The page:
Rocket Lab returns to flight following anomaly

by Sawyer Rosenstein

Rocket Lab launched its first Electron rocket since a failure on Sept. 19. The mission, named “The Moon God Awakens” launched on Dec. 15 at 7:00 pm NZDT (04:00 UTC).

The payload consisted of an Earth-observing satellite named Tsukuyomi-I for the Japan-based company the Institute for Q-shu Pioneers of Space, Inc. (iQPS).

The Anomaly

The Electron failure occurred during the mission named “We Will Never Desert You,” carrying the third satellite for the Earth-imaging constellation developed by Capella Space.

Rocket Lab CEO Peter Beck spoke with NSF during a recent NSF Live episode on YouTube about what happened during the flight. According to Beck, the first stage of the rocket flew exactly as planned, followed by a so-called “ignition transition” of the second stage.

“During that kind of ignition transient, there’s a whole bunch of stuff that obviously happens and… if you want to boil it down to its most elementary form possible, there was essentially an electrical arc occurred which pulled down the whole voltage,” Beck said.

The system aboard Electron consists of a high voltage and low voltage system. Beck commented that the arc from the high-voltage rail ended up downing the low-voltage rail as well.

“So we have that 500-volt rail there sitting at the potential,” Beck explained. “So when the arc occurred, if you go back to the live stream, you can actually visually see, you know, a big kind of greenish glow for a small amount of time. The whole of the whole event was about 1.6 seconds or so.”

Beck noted that the arc was as long as one meter.

The satellite for Capella Space encapsulated prior to launch. (Credit: Rocket Lab)

This is unique to this rocket because the upper-stage Rutherford Vacuum engine uses electric turbopumps to get propellant into the engine. The vehicle is currently the only orbital-class rocket in the world that uses such an upper-stage system.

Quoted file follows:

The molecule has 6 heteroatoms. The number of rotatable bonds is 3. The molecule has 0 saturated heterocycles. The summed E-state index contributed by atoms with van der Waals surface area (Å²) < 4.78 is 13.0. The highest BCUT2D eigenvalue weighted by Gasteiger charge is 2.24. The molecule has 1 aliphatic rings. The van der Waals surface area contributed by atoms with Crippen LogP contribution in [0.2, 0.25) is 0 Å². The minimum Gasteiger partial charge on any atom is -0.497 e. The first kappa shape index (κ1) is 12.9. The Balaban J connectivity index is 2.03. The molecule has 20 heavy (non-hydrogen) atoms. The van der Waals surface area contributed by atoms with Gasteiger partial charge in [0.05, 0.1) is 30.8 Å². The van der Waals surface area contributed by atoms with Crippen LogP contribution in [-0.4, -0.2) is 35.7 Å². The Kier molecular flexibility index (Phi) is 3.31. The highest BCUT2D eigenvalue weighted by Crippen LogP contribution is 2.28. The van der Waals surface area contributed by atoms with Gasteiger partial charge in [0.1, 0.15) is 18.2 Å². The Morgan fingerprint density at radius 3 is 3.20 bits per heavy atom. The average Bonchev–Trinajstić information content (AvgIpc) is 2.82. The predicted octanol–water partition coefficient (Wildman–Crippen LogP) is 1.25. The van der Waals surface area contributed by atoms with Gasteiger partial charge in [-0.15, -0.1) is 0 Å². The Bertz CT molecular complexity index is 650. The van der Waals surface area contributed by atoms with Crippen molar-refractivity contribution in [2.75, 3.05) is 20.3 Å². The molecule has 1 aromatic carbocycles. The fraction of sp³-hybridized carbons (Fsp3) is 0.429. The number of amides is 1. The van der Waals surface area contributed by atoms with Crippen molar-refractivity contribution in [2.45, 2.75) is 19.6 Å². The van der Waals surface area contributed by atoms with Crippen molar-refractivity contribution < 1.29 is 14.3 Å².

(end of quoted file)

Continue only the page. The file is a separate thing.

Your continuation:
Beck described Paschen curves, which in its simplest form is an equation resulting in a curve that determines at what voltage and what atmospheric pressure you are most likely to see an electrical arc.

“At a very partial vacuum in certain gases especially, it’s aggravated that you can form these big arcs,” Beck noted. “Now with Electron, of course, at stage separation, the rocket Gods wouldn’t be so kind to us. They put us in the worst part of the Paschen curve possible at that very point in time where the battery voltage is at its highest, of course, because there is a full battery.”

Beck noted that there was likely a very small leak allowing electrons to flow out and interact with the combination of trace amounts of nitrogen and helium, plus 500 volts of direct current with alternating current rippling on top of it in that unfortunate part of the curve.

Visible sparks at the point of anomaly during Rocket Lab’s launch. (Credit: Rocket Lab)

How they were able to determine all of this involved people who worked on movie sets.

Using the onboard cameras, they were able to recreate all of the lighting conditions and some unique shadows on the nozzle. Using those shadows, along with visible sparks, led them to this conclusion of an arc.

“The guy who did all the lighting work, we kept him segregated from the investigation team,” Beck said. “So he had no idea where the area that we were looking was. So it was a completely independent and isolated kind of project. And, you know, it was about a week or so in and we’d already identified this area as the most probable when he came in and presented as a results and it was, bang.”

Corrections to Electron

Beck noted that the best way to solve a problem is to delete the problem. After new instruments were used to test electrical potential fields down to microscopic levels, the team decided to pressurize the entire area near the batteries.